Retirement plans are full of jargon and technical terms, but don’t worry – we’ve got your back. Here’s an extended list that will help you better understand the sometimes-confusing world of retirement plans. This glossary is updated periodically to reflect changes in limits and legislation.
An annual marketing or distribution fee charged by a mutual fund. The legal maximum for this fee is 75 basis points (0.75%) of assets managed.
A paid investment fiduciary that provides investment recommendations and advice. Commonly referred to as an Advisor.
A fiduciary that has discretion over investments to select, monitor or replace.
401(k) Retirement Plan
Retirement savings plan offered by corporations to its employees. It is named after a section of the IRS revenue code and offers tax benefits to both the employer and employee.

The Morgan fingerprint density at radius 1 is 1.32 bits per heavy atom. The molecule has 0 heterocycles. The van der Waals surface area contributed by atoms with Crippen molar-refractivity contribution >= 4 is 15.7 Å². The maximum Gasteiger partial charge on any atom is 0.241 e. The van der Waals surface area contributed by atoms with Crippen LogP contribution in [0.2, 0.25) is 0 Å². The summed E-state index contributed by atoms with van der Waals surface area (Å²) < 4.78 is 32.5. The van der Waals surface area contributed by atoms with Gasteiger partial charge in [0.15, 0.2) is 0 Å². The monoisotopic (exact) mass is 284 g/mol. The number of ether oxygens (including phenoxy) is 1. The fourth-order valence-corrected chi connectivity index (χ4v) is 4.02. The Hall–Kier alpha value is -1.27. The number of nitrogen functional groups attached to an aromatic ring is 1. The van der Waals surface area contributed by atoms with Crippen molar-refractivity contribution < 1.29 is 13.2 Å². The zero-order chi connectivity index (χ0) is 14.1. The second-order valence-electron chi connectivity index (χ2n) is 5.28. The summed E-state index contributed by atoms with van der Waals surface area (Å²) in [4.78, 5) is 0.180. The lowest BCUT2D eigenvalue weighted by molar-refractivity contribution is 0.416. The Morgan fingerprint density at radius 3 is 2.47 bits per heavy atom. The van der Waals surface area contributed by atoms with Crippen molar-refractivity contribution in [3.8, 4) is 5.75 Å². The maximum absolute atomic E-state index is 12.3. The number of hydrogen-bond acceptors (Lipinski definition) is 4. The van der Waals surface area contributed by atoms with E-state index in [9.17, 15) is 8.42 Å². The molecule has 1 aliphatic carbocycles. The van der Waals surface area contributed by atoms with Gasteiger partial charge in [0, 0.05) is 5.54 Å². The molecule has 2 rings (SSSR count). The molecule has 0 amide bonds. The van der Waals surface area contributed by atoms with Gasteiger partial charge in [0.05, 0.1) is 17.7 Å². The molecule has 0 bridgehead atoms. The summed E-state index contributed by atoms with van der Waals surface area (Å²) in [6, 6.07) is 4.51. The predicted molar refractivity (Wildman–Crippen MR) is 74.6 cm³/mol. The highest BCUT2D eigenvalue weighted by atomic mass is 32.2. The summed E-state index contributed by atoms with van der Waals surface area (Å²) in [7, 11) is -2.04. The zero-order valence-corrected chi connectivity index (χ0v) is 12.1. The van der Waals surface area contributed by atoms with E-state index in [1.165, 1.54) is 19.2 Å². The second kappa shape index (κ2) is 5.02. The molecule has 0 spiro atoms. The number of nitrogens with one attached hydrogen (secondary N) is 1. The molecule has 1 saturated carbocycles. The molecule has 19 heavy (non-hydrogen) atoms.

403(b) Retirement Plan
A retirement plan for certain public school employees, other educational institutions and other tax-exempt organizations. These plans are not organized under ERISA law.
Participant disclosure rules under ERISA that require employers to provide information to employees at least annually regarding the fees they personally pay for their retirement plan.
Applies to 401(k) and 403(b) plans allowing individual participants to direct the investment of their accounts. Generally, diversified investment options with varying risk and return features are available from which the individual may choose.
Disclosure requirement under ERISA for fiduciaries. In brief, a service provider to an ERISA plan that claims to be a fiduciary must disclose such status as well as a description of its services and fees.
A nonprofit organization approved by the IRS as a tax-exempt charitable entity.
5500 – also known as Form 5500
An annual report provided to the IRS disclosing the financial condition of a covered retirement plan including investments and fund operations.
Active Investment Manager